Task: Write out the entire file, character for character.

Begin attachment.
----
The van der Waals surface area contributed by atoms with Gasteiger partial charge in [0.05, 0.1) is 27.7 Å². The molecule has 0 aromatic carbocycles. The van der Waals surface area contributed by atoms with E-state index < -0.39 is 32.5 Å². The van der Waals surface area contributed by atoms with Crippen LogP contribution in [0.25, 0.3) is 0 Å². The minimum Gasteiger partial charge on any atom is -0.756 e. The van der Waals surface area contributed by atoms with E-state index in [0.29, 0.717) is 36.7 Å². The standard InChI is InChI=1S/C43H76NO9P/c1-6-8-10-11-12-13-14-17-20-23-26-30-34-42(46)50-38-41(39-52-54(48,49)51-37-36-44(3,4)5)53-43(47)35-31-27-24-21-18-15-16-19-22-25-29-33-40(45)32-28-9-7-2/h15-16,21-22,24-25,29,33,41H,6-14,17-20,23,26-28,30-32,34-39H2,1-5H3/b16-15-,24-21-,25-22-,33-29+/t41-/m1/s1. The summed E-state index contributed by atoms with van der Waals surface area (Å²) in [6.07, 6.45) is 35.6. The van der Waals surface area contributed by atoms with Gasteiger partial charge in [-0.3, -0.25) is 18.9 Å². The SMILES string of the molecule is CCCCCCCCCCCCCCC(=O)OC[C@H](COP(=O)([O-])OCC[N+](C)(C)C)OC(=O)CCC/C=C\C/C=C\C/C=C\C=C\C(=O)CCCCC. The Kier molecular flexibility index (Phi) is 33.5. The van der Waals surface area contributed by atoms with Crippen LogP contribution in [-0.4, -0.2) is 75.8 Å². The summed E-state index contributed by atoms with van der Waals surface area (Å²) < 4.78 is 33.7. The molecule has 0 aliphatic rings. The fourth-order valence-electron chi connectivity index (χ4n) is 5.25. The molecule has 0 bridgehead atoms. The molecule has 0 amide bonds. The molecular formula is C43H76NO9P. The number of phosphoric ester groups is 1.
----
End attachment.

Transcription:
The van der Waals surface area contributed by atoms with Gasteiger partial charge in [0.05, 0.1) is 27.7 Å². The molecule has 0 aromatic carbocycles. The van der Waals surface area contributed by atoms with E-state index < -0.39 is 32.5 Å². The van der Waals surface area contributed by atoms with Crippen LogP contribution in [0.25, 0.3) is 0 Å². The minimum Gasteiger partial charge on any atom is -0.756 e. The van der Waals surface area contributed by atoms with E-state index in [0.29, 0.717) is 36.7 Å². The standard InChI is InChI=1S/C43H76NO9P/c1-6-8-10-11-12-13-14-17-20-23-26-30-34-42(46)50-38-41(39-52-54(48,49)51-37-36-44(3,4)5)53-43(47)35-31-27-24-21-18-15-16-19-22-25-29-33-40(45)32-28-9-7-2/h15-16,21-22,24-25,29,33,41H,6-14,17-20,23,26-28,30-32,34-39H2,1-5H3/b16-15-,24-21-,25-22-,33-29+/t41-/m1/s1. The summed E-state index contributed by atoms with van der Waals surface area (Å²) in [6.07, 6.45) is 35.6. The van der Waals surface area contributed by atoms with Gasteiger partial charge in [-0.3, -0.25) is 18.9 Å². The SMILES string of the molecule is CCCCCCCCCCCCCCC(=O)OC[C@H](COP(=O)([O-])OCC[N+](C)(C)C)OC(=O)CCC/C=C\C/C=C\C/C=C\C=C\C(=O)CCCCC. The Kier molecular flexibility index (Phi) is 33.5. The van der Waals surface area contributed by atoms with Crippen LogP contribution in [-0.4, -0.2) is 75.8 Å². The summed E-state index contributed by atoms with van der Waals surface area (Å²) < 4.78 is 33.7. The molecule has 0 aliphatic rings. The fourth-order valence-electron chi connectivity index (χ4n) is 5.25. The molecule has 0 bridgehead atoms. The molecule has 0 amide bonds. The molecular formula is C43H76NO9P. The number of phosphoric ester groups is 1.